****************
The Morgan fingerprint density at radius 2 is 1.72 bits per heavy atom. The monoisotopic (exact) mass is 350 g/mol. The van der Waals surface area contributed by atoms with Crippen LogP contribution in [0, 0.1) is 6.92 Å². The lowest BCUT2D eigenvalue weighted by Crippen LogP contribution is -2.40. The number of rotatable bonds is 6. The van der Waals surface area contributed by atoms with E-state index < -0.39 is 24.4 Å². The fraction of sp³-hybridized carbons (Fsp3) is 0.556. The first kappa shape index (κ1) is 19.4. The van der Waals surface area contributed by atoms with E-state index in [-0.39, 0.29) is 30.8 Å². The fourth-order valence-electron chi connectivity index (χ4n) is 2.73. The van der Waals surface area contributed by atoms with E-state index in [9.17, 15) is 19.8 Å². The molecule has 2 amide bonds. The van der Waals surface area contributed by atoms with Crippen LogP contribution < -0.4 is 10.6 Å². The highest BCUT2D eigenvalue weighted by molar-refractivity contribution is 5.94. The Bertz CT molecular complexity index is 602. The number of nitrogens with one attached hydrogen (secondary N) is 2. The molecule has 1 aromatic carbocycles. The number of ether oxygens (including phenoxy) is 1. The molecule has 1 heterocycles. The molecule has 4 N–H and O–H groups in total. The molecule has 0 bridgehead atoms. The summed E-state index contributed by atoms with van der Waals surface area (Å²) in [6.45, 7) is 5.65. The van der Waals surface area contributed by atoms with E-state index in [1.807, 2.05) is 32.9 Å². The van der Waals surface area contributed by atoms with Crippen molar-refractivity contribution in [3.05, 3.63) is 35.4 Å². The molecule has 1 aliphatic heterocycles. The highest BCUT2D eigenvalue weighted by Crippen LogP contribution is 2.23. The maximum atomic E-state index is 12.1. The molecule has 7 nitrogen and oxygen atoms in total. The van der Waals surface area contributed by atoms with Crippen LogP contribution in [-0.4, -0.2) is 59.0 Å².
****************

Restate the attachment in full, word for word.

The Morgan fingerprint density at radius 2 is 1.72 bits per heavy atom. The monoisotopic (exact) mass is 350 g/mol. The van der Waals surface area contributed by atoms with Crippen LogP contribution in [0, 0.1) is 6.92 Å². The lowest BCUT2D eigenvalue weighted by Crippen LogP contribution is -2.40. The number of rotatable bonds is 6. The van der Waals surface area contributed by atoms with E-state index < -0.39 is 24.4 Å². The fraction of sp³-hybridized carbons (Fsp3) is 0.556. The first kappa shape index (κ1) is 19.4. The van der Waals surface area contributed by atoms with E-state index in [-0.39, 0.29) is 30.8 Å². The fourth-order valence-electron chi connectivity index (χ4n) is 2.73. The van der Waals surface area contributed by atoms with E-state index in [9.17, 15) is 19.8 Å². The molecule has 2 amide bonds. The van der Waals surface area contributed by atoms with Crippen LogP contribution < -0.4 is 10.6 Å². The highest BCUT2D eigenvalue weighted by molar-refractivity contribution is 5.94. The Bertz CT molecular complexity index is 602. The number of nitrogens with one attached hydrogen (secondary N) is 2. The molecule has 1 aromatic carbocycles. The number of ether oxygens (including phenoxy) is 1. The molecule has 1 heterocycles. The molecule has 4 N–H and O–H groups in total. The molecule has 0 bridgehead atoms. The summed E-state index contributed by atoms with van der Waals surface area (Å²) in [6.45, 7) is 5.65. The van der Waals surface area contributed by atoms with E-state index in [1.807, 2.05) is 32.9 Å². The van der Waals surface area contributed by atoms with Crippen molar-refractivity contribution in [3.05, 3.63) is 35.4 Å². The molecule has 1 aliphatic heterocycles. The highest BCUT2D eigenvalue weighted by Crippen LogP contribution is 2.23. The maximum atomic E-state index is 12.1. The molecule has 7 nitrogen and oxygen atoms in total. The van der Waals surface area contributed by atoms with Crippen LogP contribution in [-0.4, -0.2) is 59.0 Å².